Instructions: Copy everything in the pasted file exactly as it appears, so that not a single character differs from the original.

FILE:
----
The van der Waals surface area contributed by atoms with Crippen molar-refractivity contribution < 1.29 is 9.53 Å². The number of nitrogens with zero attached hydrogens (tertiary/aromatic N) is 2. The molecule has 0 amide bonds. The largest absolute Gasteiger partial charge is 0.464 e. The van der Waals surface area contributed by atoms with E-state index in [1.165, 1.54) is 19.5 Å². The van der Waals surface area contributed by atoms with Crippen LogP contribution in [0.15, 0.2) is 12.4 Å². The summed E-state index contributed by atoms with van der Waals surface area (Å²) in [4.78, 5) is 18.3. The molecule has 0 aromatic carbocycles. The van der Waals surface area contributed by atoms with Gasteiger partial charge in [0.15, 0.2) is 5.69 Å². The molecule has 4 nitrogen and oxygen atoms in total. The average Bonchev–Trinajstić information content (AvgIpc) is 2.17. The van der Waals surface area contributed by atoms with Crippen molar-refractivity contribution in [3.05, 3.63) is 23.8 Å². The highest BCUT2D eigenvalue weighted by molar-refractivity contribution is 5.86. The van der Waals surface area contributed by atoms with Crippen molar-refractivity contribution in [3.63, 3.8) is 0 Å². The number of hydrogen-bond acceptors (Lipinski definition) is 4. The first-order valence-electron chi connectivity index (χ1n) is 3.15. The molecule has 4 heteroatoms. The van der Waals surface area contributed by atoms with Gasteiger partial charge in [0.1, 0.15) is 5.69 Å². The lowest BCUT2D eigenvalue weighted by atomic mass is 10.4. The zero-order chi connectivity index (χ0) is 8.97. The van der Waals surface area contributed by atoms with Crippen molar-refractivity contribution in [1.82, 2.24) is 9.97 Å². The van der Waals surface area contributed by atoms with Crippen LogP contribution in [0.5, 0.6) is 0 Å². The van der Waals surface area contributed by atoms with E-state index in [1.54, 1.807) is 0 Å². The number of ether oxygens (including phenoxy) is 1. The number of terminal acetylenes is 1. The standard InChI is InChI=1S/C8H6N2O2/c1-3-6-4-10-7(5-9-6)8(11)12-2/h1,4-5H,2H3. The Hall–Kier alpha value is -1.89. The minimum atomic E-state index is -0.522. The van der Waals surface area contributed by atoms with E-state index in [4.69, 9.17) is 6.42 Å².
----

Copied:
The van der Waals surface area contributed by atoms with Crippen molar-refractivity contribution < 1.29 is 9.53 Å². The number of nitrogens with zero attached hydrogens (tertiary/aromatic N) is 2. The molecule has 0 amide bonds. The largest absolute Gasteiger partial charge is 0.464 e. The van der Waals surface area contributed by atoms with E-state index in [1.165, 1.54) is 19.5 Å². The van der Waals surface area contributed by atoms with Crippen LogP contribution in [0.15, 0.2) is 12.4 Å². The summed E-state index contributed by atoms with van der Waals surface area (Å²) in [4.78, 5) is 18.3. The molecule has 0 aromatic carbocycles. The van der Waals surface area contributed by atoms with Gasteiger partial charge in [0.15, 0.2) is 5.69 Å². The molecule has 4 nitrogen and oxygen atoms in total. The average Bonchev–Trinajstić information content (AvgIpc) is 2.17. The van der Waals surface area contributed by atoms with Crippen molar-refractivity contribution in [3.05, 3.63) is 23.8 Å². The highest BCUT2D eigenvalue weighted by molar-refractivity contribution is 5.86. The van der Waals surface area contributed by atoms with Crippen molar-refractivity contribution in [3.63, 3.8) is 0 Å². The number of hydrogen-bond acceptors (Lipinski definition) is 4. The first-order valence-electron chi connectivity index (χ1n) is 3.15. The molecule has 4 heteroatoms. The van der Waals surface area contributed by atoms with Gasteiger partial charge in [0.1, 0.15) is 5.69 Å². The lowest BCUT2D eigenvalue weighted by atomic mass is 10.4. The zero-order chi connectivity index (χ0) is 8.97. The van der Waals surface area contributed by atoms with Crippen molar-refractivity contribution in [1.82, 2.24) is 9.97 Å². The van der Waals surface area contributed by atoms with Crippen LogP contribution in [0.5, 0.6) is 0 Å². The van der Waals surface area contributed by atoms with E-state index in [1.54, 1.807) is 0 Å². The number of ether oxygens (including phenoxy) is 1. The number of terminal acetylenes is 1. The standard InChI is InChI=1S/C8H6N2O2/c1-3-6-4-10-7(5-9-6)8(11)12-2/h1,4-5H,2H3. The Hall–Kier alpha value is -1.89. The minimum atomic E-state index is -0.522. The van der Waals surface area contributed by atoms with E-state index in [4.69, 9.17) is 6.42 Å².